There was also a concern about the built space to guide the users to elaborate allocentric maps, to stimulate the hippocampus (studies show that those who do not develop allocentric mental maps are more predisposed to the development of degenerative diseases), and improve the intuitive wayfinding, through the integration of the different perception scales (from external to internal navigation), the recognition of the departments, the use of colors, and a correct formal and spatial organization.
Besides improving the good outcomes, it’s also possible to reduce the bad ones, like stress and errors through the environment. As has been established, stress has a strong influence on the telomeres, terminal regions of chromosomes, which have the function to protect them from deterioration (Lin et al. 2022). Roger Ulrich’s studies (Ulrich 2008) highlight how the presence of greenery inside hospital environments brings a significant reduction in stress and pain, and a decisive improvement in the scale of sadness, not only in patients but also in staff and family members.
Another important issue is noise – one of the major causes of stress in a hospital setting. Environmental noise affects the sleep of patients, increases their blood pressure, and decreases their immune responses, but also has direct consequences on the attention and accuracy of the healthcare staff. Through the design, some measures (using specific materials, shapes, and devices) can mitigate and recalibrate these parameters to reduce discomfort and errors.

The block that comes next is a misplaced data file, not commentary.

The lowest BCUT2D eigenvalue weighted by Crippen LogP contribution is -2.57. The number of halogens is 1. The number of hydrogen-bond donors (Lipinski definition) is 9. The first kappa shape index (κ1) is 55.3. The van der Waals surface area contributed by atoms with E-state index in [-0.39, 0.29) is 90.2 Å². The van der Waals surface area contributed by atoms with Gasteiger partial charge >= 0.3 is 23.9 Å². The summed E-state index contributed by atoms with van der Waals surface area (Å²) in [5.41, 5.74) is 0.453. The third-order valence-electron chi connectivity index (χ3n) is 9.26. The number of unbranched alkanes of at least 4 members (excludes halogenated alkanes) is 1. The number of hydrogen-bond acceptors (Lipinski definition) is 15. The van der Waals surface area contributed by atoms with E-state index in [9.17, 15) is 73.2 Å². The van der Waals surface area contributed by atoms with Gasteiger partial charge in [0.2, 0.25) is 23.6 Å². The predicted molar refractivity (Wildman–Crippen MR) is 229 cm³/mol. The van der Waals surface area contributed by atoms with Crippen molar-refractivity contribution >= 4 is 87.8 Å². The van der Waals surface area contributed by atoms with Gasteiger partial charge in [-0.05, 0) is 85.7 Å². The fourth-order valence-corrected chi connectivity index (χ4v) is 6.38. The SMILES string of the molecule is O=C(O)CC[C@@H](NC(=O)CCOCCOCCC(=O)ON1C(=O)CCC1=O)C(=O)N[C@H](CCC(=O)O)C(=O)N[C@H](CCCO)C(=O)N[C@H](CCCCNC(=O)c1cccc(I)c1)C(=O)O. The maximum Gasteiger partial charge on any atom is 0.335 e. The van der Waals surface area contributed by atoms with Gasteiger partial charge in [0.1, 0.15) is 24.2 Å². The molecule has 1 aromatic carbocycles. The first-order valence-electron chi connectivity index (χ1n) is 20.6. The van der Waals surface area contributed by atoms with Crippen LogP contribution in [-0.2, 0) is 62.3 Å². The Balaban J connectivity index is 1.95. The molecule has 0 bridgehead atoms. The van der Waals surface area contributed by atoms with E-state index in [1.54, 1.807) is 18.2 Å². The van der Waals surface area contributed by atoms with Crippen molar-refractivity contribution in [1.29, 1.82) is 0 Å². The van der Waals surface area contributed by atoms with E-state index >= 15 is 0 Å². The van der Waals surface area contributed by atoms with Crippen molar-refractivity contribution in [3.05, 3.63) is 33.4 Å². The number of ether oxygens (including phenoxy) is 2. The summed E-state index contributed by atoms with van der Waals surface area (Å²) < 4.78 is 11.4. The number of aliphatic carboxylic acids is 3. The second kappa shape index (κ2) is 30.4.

Although the design pillars are proposed by 12 factors nowadays, probably they are not going to be defined like this permanently. Much has been studied over the last decades trying to understand, through the concepts of neuroscience, which way architecture relates to people, in order to design and create better spaces for people. And much still must be studied. This way, with more knowledge, more solid the pillars are going to be to guide the conception of the design to this better architecture centered on people – an architecture where people’s bodies and minds are connected with the environment, where they intercommunicate and seek the same: balance – for the benefit and for the health of everyone.
Di Liegro et al. 2019 – Carlo Maria Di Liegro; Gabriella Schiera; Patrizia Proia; Italia Di Liegro. Physical Activity and Brain Health. Genes 2019, 10, 720;
Lin et al. 2022 – Jue Lina, Elissa Epel. Stress and telomere shortening: Insights from cellular mechanisms. Ageing Res Rev. 2022 Jan; 73:101507. doi: 10.10 16/j.arr.2021.101507. Epub 2021 Nov 1. PMID: 34736994; PMCID: PMC8920518;
Małczyńska et al. 2019 – Paulina Małczyńska, Zofia Piotrowicz, Dorota Drabarek, Józef Langfort, Małgorzata Chalimoniuk, The role of the brain derived neurotrophic factor in neurodegenerative processes an in the neuroregeneration mechanisms induced by increased physical activity. Postepy Biochem 2019;
TUNED 2021 – Healthcare Neuroscience Applied to Architecture, 27.10.2021 – 0000 ES F PR 01 17- TUNED, Lombardini22, Milan 2021;
Ruzzon 2021 – Davide Ruzzon, Emotion drive healing. Speech held by the architect Davide Ruzzon at the European Healthcare Design congress, London 2021;
Ulrich 2008 – Roger S. Ulrich, Biophilic design of healthcare environments. In S. Kellert, J. Heerwagen, & M. Mador (Eds.), Biophilic design for better buildings and communities (pp. 87–106). New York, NY: Wiley;
Ulrich 1984 – Roger S. Ulrich, View through a window may influence recovery from surgery. Science, New Series, Volume 224, Issue 4647,1984 (420–421).
By Clarissa Machado, Architect